Europe Migrant Crisis: Greece Sends Migrants to Turkey
After braving hardships and taking great risks to reach Greece, the fate of thousands of migrants and refugees is now -- uncertain.
Thanks to a controversial deal between the European Union, and the country of Turkey, boats are beginning to take migrants from Greece, back across the Aegean Sea, to Ankara, Turkey.
Millions have crossed over the water into Europe from Syria, Iraq and Afghanistan, leaving their countries looking for a better life. But Europe has struggled to cope with the large number of migrants -- some countries have even closed their borders as a response.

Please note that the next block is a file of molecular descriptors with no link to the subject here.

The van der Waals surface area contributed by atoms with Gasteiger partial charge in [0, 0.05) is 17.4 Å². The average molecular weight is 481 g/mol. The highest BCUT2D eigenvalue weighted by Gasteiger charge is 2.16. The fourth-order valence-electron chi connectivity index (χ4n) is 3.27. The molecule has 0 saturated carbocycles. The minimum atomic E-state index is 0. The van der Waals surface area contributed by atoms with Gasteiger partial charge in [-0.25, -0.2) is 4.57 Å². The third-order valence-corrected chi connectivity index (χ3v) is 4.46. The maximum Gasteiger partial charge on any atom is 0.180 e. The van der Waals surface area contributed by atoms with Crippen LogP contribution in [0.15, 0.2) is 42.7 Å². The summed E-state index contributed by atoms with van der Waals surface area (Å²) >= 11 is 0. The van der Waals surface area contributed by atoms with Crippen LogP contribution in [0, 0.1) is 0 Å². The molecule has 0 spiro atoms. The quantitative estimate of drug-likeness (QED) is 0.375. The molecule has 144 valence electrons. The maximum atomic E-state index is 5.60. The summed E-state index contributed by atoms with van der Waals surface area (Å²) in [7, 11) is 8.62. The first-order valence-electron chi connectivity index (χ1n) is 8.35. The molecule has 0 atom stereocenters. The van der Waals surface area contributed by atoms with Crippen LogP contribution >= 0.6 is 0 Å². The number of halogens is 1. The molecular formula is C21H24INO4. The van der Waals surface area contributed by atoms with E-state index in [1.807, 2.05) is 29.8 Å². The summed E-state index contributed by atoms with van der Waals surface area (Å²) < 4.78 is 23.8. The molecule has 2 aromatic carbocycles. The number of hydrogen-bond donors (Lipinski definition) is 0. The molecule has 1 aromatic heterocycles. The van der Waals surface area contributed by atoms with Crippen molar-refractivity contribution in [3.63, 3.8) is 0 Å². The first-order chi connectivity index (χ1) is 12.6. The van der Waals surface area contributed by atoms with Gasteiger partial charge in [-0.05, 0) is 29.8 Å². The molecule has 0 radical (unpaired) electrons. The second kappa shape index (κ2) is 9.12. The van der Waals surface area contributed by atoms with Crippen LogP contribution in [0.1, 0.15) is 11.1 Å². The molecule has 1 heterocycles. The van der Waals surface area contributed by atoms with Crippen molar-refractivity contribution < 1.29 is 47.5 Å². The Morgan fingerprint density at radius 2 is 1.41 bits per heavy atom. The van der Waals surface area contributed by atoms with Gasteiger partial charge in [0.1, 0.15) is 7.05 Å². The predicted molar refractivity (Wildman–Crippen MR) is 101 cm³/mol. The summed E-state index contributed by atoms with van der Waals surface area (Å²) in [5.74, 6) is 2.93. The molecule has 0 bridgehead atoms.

In an effort to deal with the flood of refugees, the EU struck a deal with Turkey. The country agreed to take in migrants who arrived in Greece illegally after March 20th -- and who either failed to apply for asylum or were rejected. Asylum is a form of protection given by a government to someone who has left another country in order to escape being harmed.
For each Syrian refugee that Turkey receives, it will send another Syrian that's been vetted, or screened - to Europe for resettlement. Germany announced last week that it would take the first migrants.
Graphs & Maps: Common Migratory Routes into the EU for Syrian Refugees
Encyclopedia Article: World Book Student, Greece
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Website Article: United Nations High Commission for Refugees, Asylum-Seekers
Website Article: United States Citizenship and Immigration Services, Asylum